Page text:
Putting can be one of the trickiest parts of golf to get right, in no small part, because it demands care, precision and absolute concentration. But what makes it even more difficult is the fact that no two putts are ever the same.
Every hole on every golf course is different, as are the greens surrounding them. Whilst you might often think that the 12-foot putt you’re lining up looks simple, the contours, surface and weather conditions are just some of the complex factors to take into consideration. That’s why learning how to read golf greens is so important: it isn’t easy to do, but it can make a major difference to your performance and your scores.
In this guide, we’ll highlight some of the key tips around how to read a green, and how to go about putting them into practice on your next golf trip.
Key tips on how to read greens in golf
Ask 100 experts how to read golf greens and you’ll probably get 100 different answers, based on their own experience and tips they’ve picked up over time. To try and give you a more general starting point, we recommend these five practices:
Start on the way there
Once your ball has reached the green, your reading should start straight away as you travel up towards the hole. Before you even reach the green, you’ll be able to notice many of the undulations on the green, and start to take those into account. Walking tends to be better for this than driving or riding on a buggy, as you have more time to process what you’re seeing.
More often than not, greens are higher behind the hole than they are in front of it, meaning that any approach shot that sits short of the pin will be hit uphill. This can be advantageous, as you’ll need to hit them harder to counteract the slope, and won’t run as much risk of a miss running too far away from you.
Read from behind the hole – and use your feet
It is always good practice to read from behind the hole, so that you can visualise the path the ball will need to take once you strike it with your putter. Depending on your mobility, try to get as low to the ground as you possibly can, so that you can get a better view of the ball’s likely trajectory. While you might be tempted to read from multiple angles, this can quickly cause confusion, not to mention holding up other players unnecessarily.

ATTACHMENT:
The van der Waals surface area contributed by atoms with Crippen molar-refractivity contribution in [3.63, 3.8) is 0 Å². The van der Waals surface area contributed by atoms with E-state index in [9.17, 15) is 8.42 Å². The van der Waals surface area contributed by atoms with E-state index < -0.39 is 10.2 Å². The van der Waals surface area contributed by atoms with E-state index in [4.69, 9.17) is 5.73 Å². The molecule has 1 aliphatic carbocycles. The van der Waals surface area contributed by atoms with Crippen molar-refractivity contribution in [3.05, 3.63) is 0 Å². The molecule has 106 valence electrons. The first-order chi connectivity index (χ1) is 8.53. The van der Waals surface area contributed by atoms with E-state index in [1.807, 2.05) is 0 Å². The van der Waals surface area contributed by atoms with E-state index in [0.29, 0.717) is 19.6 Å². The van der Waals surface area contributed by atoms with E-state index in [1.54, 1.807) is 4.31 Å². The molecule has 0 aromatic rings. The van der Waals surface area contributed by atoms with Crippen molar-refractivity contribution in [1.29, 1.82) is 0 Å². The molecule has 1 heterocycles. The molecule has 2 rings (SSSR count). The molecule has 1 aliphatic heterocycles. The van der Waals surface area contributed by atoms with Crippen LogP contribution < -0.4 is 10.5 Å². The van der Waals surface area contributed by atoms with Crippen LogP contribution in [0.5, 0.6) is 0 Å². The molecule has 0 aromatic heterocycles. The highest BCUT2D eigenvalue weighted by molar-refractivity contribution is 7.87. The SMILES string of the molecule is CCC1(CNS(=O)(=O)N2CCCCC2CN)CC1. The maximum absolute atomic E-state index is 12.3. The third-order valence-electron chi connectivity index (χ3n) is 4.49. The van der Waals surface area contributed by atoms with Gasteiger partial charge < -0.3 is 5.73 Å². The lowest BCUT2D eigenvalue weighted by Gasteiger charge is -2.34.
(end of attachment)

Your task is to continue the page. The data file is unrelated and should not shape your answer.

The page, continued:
It’s also important not to neglect how valuable your feet can be in green-reading. The position of your feet as you stand can give you an idea on the scale of the gradient, helping you make a better judgement of how hard you need to hit the ball.
Choose your pace, but read the conditions
The two points above make things sound simple, but there are other external factors to consider, too. Surrounding conditions can play a major role, such as the weather on the day (in terms of both wind and precipitation), the type of grass the green is made up of, and how it’s designed. There are also highly local characteristics you can pick up on individual courses, too, so take any chance you can get to glean information off the course regulars.
Don’t forget to account for the grain of the grass, too. A down-grain putt means the grass lays in the direction you’ll be putting, which reduces the resistance the grass will offer the ball, meaning it will run faster. Look for a lighter-coloured and shinier surface to work out if grass is laying down-grain or not.
Develop a routine
As you develop a tried-and-tested routine for your drive off the tee, you should work just as hard on a similar process for your putting too. All of the points above can be incorporated into that routine, and spending some time on the practice putting green is worthwhile, so you can refine a strategy that is simple, easily repeatable, and that works for you.
Once you’ve got that routine in place, it’s important to try to stick to it as much as possible. In particular, you should trust your gut feeling when you take your initial read, and not try to read a second time, because indecision will then creep in and ruin your confidence in your shot.
Learn from your playing partners
One of the great things about golf is that it’s a constant search for perfection, and that there are always new things to learn, whatever your current ability. So, when you develop your putting routine, keep your mind open to new ideas you can incorporate, especially by observing your playing partners. They may well be able to read a green in easier or more accurate ways than you, and you can pick up vital information by keeping an eye on their routines.
Putting these tips into practice on a golf trip insured by SportsCover Direct
If you’re looking forward to perfecting your putting routine on your next golf trip, make sure you don’t travel without wide-reaching insurance cover. From making sure you’re compensated if your clubs are lost or damaged in transit, to covering you for liability if you strike someone with your ball, there are lots of different areas of cover worth pursuing for golfing at home and abroad.
At SportsCover Direct, we offer a comprehensive range of golf insurance options, including, but not limited to, personal liability, professional indemnity, 24/7 equipment cover. Take a closer look at our offerings for golfers of all abilities, available from as little as a few pounds a month, here.